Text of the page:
Some people chase storms, marveling at the sheer awesomeness of nature’s transformative power. Others weather storms, and come out a bit banged up but wiser. Recently, singer-songwriter Luke Elliot found himself pursuing a storm-chaser jones, studying Ireland’s infamously devastating 1839 windstorm which has been immortalized in poetry and prose as “The Night Of The Big Wind.” Simultaneous to this, Luke found himself embroiled in a maelstrom of personal and professional activity. His evocatively titled sophomore album, The Big Wind, is a barometer of these turbulent times.
“These songs have to do with a pull to come into a stable existence. While writing them, I had no permanent residence, but I stopped being a mess, I met my wife, and I scrambled to get this record done,” the New Jersey-based artist reveals. “Everybody has to grow up some time.”
Luke has garnered favorable comparisons to roots, folk, and rock icons such as Hank Williams, Big Joe Turner, Bob Dylan, Elmore James, PJ Harvey, and Nick Cave. His cinematic musicality is both elegant and earthy, offering forth bold emotionality, poetic lyrics, haunting epic tales, and a voice that exudes a richly patinaed vulnerability. Previously, Luke has issued an EP, and a LP, Dressed for the Occasion, produced by indie icon, John Agnello (Sonic Youth, Dinosaur Jr., Kurt Vile) which garnered prime critical acclaim.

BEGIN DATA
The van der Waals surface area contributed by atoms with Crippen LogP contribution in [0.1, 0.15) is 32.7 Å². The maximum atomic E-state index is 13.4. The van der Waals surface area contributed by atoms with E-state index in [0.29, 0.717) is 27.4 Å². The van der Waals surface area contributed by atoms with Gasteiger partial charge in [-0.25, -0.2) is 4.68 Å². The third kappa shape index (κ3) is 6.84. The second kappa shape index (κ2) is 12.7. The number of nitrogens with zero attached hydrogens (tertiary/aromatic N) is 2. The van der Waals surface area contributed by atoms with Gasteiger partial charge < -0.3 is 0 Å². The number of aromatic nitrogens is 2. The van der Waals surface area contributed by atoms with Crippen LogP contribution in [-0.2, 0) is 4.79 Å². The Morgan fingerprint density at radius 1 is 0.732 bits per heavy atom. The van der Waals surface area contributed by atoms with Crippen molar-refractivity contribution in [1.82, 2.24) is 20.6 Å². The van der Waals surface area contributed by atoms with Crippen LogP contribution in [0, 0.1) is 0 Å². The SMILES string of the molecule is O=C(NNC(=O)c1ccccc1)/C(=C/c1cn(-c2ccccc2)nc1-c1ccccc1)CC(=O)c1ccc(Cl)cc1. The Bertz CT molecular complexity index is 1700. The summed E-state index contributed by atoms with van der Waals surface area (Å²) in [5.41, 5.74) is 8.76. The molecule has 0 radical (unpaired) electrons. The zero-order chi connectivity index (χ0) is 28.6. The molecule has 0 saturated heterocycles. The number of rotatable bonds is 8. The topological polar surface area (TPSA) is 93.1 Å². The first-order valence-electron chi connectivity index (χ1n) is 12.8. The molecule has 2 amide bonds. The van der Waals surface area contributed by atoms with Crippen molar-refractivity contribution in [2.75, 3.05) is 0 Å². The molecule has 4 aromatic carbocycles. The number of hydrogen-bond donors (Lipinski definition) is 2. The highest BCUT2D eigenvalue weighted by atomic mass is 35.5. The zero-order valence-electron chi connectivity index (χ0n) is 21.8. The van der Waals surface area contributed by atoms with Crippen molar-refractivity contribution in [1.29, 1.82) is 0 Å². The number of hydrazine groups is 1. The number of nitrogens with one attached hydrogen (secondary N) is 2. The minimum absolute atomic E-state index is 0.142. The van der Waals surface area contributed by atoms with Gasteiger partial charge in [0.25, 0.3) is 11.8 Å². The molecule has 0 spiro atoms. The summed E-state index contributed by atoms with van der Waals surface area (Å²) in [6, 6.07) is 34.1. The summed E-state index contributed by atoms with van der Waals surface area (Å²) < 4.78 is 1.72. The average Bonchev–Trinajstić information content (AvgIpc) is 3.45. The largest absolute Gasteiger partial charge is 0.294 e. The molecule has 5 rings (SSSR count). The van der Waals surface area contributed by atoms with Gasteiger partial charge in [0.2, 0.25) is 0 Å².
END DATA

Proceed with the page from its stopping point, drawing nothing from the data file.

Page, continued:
Luke was born, raised, and remains in New Jersey, but, as an artist, he was bred around the tri-state area. These days, Luke enjoys an international artist’s profile, having toured extensively in the U.S., Germany, Austria, Switzerland, Norway, and Europe.
The Jersey-based artist’s latest, The Big Wind, is a boldly textured and instantly immersive album that recalls the film noir-ish touch of Tom Waits and Nick Cave. The production, in addition to being filmic, is also sleekly modern. The 10-track album opens with “All On Board” which boasts a sly nod to hip-hop that marks the first time Luke has used a drum machine on a recording (purists fear not as organic drums emerge by the track’s second verse). The song’s gorgeously moody orchestral sensibility and adventurous musicality set the tone for the album, sending the message this is a different animal than its predecessor.
The Big Wind’s leadoff single, “Somebody’s Man (featuring Sivert Høyem),” showcases another first for Luke. Here, Luke explores richly expressive low-range vocals. This was a by-accident discovery, but it became an emotionally resonant direction for Luke when singing other songs on the album. Another standout is the impressionistic and dreamy title track which with dramatic musicality and poetically evocative lyrics conjures the visceral immediacy of being, literally, “in the eye of the storm.”
Now that the whirlwind surrounding The Big Wind has settled, these days Luke is balancing family life with the call of the road. “I’m grateful to finally have things sorted out. I want to be a descent husband, father, and tour as much as possible,” he says, pausing, “In a lot of ways, I’m grateful for the scramble.”